Orisha Tradition: The Ritual Head-Marking
In the past decade since I have been in the Orisha Tradition, knowledge of the orishas have become more mainstream, which has generated a heightened state of curiosity about what and how we practice. As people come to know about orishas like Obatala, King of the White Cloth and orisha of wisdom and purity; Yemoja, the orisha of the motherhood who is associated with the seas; and Oshun, the orisha of love, beauty and femininity that many saw honored and evoked in Beyonce's video for her song "Hold Up," more and more Black and Brown people feel drawn to honoring and venerating African gods and goddesses.
Along with knowledge of the orishas, knowledge of particular practices have also made their way into the mainstream. Outside of animal sacrifice, the most common question I receive about Orisha Tradition is about getting one's head marked, or finding out which orisha has one's head. In fact, this was one of the first things I learned about Orisha Tradition when I was a student at Temple University. One of my professors told the class that in Yoruba tradition they believe that everyone is ruled by a deity and that the deity is said to "own the head" of the person, with the head being the receptacle of spiritual energy.
As people learn about the energies and characteristics of the orishas, along with the concept of orisha head-ownership, they inevitably ask, "What orisha owns my head?"
What happens after that question is asked depends on whether one has access to a priest or priestess in tradition. If they do, they will ask for a reading. If they don't, they may read about the orishas and make a guess based off their personalities.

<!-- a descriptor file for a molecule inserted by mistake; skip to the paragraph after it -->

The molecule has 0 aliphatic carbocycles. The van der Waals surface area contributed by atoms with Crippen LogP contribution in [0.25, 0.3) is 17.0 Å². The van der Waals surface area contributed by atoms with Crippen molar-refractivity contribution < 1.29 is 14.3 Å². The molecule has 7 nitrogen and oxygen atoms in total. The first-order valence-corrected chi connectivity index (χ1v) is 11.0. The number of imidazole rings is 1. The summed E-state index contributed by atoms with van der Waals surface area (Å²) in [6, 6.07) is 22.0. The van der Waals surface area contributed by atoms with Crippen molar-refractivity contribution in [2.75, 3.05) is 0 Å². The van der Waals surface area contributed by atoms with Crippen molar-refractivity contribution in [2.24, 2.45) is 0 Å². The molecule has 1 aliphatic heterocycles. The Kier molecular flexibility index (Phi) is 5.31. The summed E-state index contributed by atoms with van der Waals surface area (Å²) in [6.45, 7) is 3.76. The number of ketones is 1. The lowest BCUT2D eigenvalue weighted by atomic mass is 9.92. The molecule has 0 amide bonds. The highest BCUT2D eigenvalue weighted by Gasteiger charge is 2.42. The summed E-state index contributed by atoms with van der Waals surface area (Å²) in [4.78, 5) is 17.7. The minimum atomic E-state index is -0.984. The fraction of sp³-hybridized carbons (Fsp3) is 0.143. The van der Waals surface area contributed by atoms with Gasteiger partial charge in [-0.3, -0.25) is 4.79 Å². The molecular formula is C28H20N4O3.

"I am a peaceful and level-headed so I must be an Obatala."
"I am sweet and I love the color yellow so I know I am a child of Oshun."
"Ohhh, girl, he is FINE! You see that swag?! He MUST be a child of Shango!"
Because this is such an oft-asked question, I decided to write this post to help folks better understand the concept of the practice, as well as how the actual ritual is done.
The first thing to understand is that we cannot treat the orishas like they are zodiac signs.
Though many people do exhibit characteristics of the orisha that owns their head, not only does it not always hold, but we believe that we chose the orisha who owns our head before we incarnated because that orisha can best support our destiny. Therefore, it has very little to do with personality. In fact, in Nigeria sometimes whole families belong to a particular orisha, and surely everyone in that family does not have the same personality. Yes, sometimes the blacksmith turns out to be a child of Ogun or the cosmetologist is a child of Oshun, but there are times when the child of Obatala is an athlete or the child of Elegba is a doctor, career choices are not readily attributed to those orishas. And besides,
Sometimes the orishas represent what we most need, not our dominant personality traits.
This goes back to us choosing the orisha who best supports our destiny. Because of this, we often choose the orisha that can bring the most balance to our lives. So that overzealous athlete may need calm and peaceful Obatala energy but may seem more like a Shango, and that doctor may need to be flexible and agile like Elegba, but may seem more like an Ogun.